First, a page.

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Yesterday was Labor Day, and Marc, Rachel, and I stocked up like locavorean squirrels for the winter. Well, that's what I thought the plan was. But 8 hours, 50 pounds of tomatoes, 15 pounds of cucumbers, 4 pounds of green beans, 2 cut fingers, and 1 slight burn later, we'd barely accumulated enough to get each of us through a fortnight. Our cumulative haul: 14 quarts tomatoes canned in their own juice, plus 1 quart and 4 pints tomato sauce for freezing; 5 quarts and 5 pints dill pickles; 3 quarts and 3 pints bread-andbutter pickles; and 8 pints dilly beans.
We spent a wad on our preserving: each of those lovely quarts of organic and locally grown Early Girl and San Marzano tomatoes — we separated them — which we bought from Lucero, ended up costing us about $7. Same for the pickles. And that's not counting the amount we gleefully splurged on equipment. As Marc said later, "I have a feeling that Muir Glen pays a bit less than $2 per pound for their tomatoes. These will definitely need to be cooked with respect."
The day did not go entirely smoothly. In retrospect, we should have started a long time before 1 p.m. In the first hour, while slicing onions for the bread-and-butters, I nearly took the corner off my thumb on Rachel's super-sharp mandoline. (Thank heavens we had finger cots.) I used my brand-new canning tongs upside down for a while. Our recipes from Ball's Blue Book of Canning turned out to be somewhat confusing and apparently inexact: despite carefully weighing our beans and cukes, we had lots of each leftover but no brine. The beans we ate with an improvised dill chevre dip, and the cukes I turned into an 11 p.m., extra-spicy dill mini-batch.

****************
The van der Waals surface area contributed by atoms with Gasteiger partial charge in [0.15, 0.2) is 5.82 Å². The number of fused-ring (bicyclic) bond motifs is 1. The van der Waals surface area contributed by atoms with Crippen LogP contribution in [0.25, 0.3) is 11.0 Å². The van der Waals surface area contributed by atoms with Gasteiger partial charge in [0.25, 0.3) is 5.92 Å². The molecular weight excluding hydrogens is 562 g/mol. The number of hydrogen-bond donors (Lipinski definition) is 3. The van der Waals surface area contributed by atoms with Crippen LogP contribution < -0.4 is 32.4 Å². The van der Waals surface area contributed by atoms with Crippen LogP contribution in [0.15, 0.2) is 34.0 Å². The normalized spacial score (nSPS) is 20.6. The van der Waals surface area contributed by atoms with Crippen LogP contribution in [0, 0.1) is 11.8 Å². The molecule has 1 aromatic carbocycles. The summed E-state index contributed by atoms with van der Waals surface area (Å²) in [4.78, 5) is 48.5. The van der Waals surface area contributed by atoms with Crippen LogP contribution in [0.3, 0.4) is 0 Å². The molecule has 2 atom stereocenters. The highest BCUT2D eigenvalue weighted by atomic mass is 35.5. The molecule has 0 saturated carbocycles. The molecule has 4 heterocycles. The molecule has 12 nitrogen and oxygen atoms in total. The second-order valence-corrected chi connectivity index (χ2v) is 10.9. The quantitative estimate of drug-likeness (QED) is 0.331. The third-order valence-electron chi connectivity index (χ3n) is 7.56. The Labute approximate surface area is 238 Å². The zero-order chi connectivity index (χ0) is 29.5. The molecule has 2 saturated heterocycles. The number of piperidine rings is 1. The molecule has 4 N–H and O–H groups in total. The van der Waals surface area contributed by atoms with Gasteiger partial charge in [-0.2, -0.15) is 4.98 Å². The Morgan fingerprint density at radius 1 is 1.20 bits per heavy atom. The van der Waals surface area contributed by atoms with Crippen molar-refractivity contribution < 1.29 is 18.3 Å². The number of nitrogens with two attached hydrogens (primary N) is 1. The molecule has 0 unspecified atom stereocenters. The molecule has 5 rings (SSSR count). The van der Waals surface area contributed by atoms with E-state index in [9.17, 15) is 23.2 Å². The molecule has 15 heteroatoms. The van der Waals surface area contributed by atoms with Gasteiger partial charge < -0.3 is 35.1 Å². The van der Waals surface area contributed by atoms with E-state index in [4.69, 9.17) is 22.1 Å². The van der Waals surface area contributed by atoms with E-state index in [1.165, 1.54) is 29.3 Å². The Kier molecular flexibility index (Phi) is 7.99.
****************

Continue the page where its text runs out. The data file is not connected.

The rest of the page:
But somehow, even though I felt a little ridiculous, like we were staging an episode of "1900 Live-Work Loft" as another friend laughingly put it, all the trouble and expense seems worth it. I am glad to have a better sense of what goes into preserving food without refrigeration, and if there's ever an earthquake, will be in less of a pickle. (If you want to know in detail how to preserve tomatoes and dills, every local newspaper seems to have had a story last week, or you can read our new contributor Baklava Queen's recent blog entries about canning, watch this Flash tutorial at Ball's fancy canning website, or consult the USDA's National Center for Home Preservation.)
Plus, we had a lot of fun. Marc played a "Labor Day" mix CD with Woody Guthrie songs about unions, and then we took turns picking out music to cook to. As Rachel sorted the squishy, overripe tomatoes for sauce, she muttered about how I'd portrayed her as a "baby chef" and "expert canner" when she is neither. (She is at least one of those things.) Somehow, while the last 14 jars of tomatoes simmered in the two canners, we found the energy to throw together a delicious dinner: pasta with pesto (made ahead), insalata caprese and Little Gem lettuces, and caponata (a gift from the Ethicurean's Elanor, who did her canning last weekend). Marc contributed one of his drool-inducing desserts: a friend's pears poached in red wine, served with cacao-nib and buckwheat crepes and a wine-reduction sauce that was as thick and oozy as caramel.
They sure didn't eat like this in 1900. Except if only we could time-travel back and plant some Little Gem and basil seeds for them, they could have. September is an Eat Local Challenge month, with a special emphasis on learning to put up your own food for the winter. As is de rigeur for the three of us, 75% of our dinner came from nearby farms. Thanks to our labors yesterday, we'll be able to enjoy delicious tomato sauce in the winter, guilt-free.